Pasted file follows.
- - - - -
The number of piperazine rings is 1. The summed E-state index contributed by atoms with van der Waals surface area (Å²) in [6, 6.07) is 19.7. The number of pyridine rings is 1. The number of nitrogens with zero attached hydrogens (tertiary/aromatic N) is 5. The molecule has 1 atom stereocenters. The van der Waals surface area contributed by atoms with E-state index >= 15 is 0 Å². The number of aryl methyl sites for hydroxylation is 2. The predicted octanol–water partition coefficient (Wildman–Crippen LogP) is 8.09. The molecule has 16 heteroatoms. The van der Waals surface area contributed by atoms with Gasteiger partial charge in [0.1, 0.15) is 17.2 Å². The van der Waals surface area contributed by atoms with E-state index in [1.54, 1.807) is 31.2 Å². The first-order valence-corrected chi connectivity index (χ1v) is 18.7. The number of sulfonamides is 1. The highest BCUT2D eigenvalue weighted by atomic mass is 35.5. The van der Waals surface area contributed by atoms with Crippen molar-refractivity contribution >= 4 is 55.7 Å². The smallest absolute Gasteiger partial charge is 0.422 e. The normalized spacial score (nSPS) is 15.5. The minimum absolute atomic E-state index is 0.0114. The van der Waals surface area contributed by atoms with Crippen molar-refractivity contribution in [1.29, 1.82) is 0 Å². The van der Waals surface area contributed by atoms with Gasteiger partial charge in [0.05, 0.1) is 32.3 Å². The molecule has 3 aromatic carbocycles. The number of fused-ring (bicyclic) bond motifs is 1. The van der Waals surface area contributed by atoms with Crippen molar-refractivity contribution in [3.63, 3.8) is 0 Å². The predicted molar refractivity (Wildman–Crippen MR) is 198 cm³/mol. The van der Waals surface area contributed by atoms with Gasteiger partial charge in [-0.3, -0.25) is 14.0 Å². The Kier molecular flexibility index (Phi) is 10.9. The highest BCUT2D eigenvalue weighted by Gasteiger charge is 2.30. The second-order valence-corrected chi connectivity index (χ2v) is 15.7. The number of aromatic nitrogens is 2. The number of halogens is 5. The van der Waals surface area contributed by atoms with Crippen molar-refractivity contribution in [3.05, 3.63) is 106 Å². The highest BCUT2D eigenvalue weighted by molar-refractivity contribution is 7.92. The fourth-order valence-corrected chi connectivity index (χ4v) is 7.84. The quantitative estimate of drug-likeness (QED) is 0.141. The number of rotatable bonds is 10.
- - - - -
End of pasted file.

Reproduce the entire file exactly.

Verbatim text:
The number of piperazine rings is 1. The summed E-state index contributed by atoms with van der Waals surface area (Å²) in [6, 6.07) is 19.7. The number of pyridine rings is 1. The number of nitrogens with zero attached hydrogens (tertiary/aromatic N) is 5. The molecule has 1 atom stereocenters. The van der Waals surface area contributed by atoms with E-state index >= 15 is 0 Å². The number of aryl methyl sites for hydroxylation is 2. The predicted octanol–water partition coefficient (Wildman–Crippen LogP) is 8.09. The molecule has 16 heteroatoms. The van der Waals surface area contributed by atoms with Gasteiger partial charge in [0.1, 0.15) is 17.2 Å². The van der Waals surface area contributed by atoms with E-state index in [1.54, 1.807) is 31.2 Å². The first-order valence-corrected chi connectivity index (χ1v) is 18.7. The number of sulfonamides is 1. The highest BCUT2D eigenvalue weighted by atomic mass is 35.5. The van der Waals surface area contributed by atoms with Crippen molar-refractivity contribution >= 4 is 55.7 Å². The smallest absolute Gasteiger partial charge is 0.422 e. The normalized spacial score (nSPS) is 15.5. The minimum absolute atomic E-state index is 0.0114. The van der Waals surface area contributed by atoms with Crippen molar-refractivity contribution in [1.29, 1.82) is 0 Å². The van der Waals surface area contributed by atoms with Gasteiger partial charge in [0.05, 0.1) is 32.3 Å². The molecule has 3 aromatic carbocycles. The number of fused-ring (bicyclic) bond motifs is 1. The van der Waals surface area contributed by atoms with Crippen molar-refractivity contribution in [3.63, 3.8) is 0 Å². The predicted molar refractivity (Wildman–Crippen MR) is 198 cm³/mol. The van der Waals surface area contributed by atoms with Gasteiger partial charge in [-0.3, -0.25) is 14.0 Å². The Kier molecular flexibility index (Phi) is 10.9. The highest BCUT2D eigenvalue weighted by Gasteiger charge is 2.30. The second-order valence-corrected chi connectivity index (χ2v) is 15.7. The number of aromatic nitrogens is 2. The number of halogens is 5. The van der Waals surface area contributed by atoms with Crippen molar-refractivity contribution in [3.05, 3.63) is 106 Å². The highest BCUT2D eigenvalue weighted by molar-refractivity contribution is 7.92. The fourth-order valence-corrected chi connectivity index (χ4v) is 7.84. The quantitative estimate of drug-likeness (QED) is 0.141. The number of rotatable bonds is 10.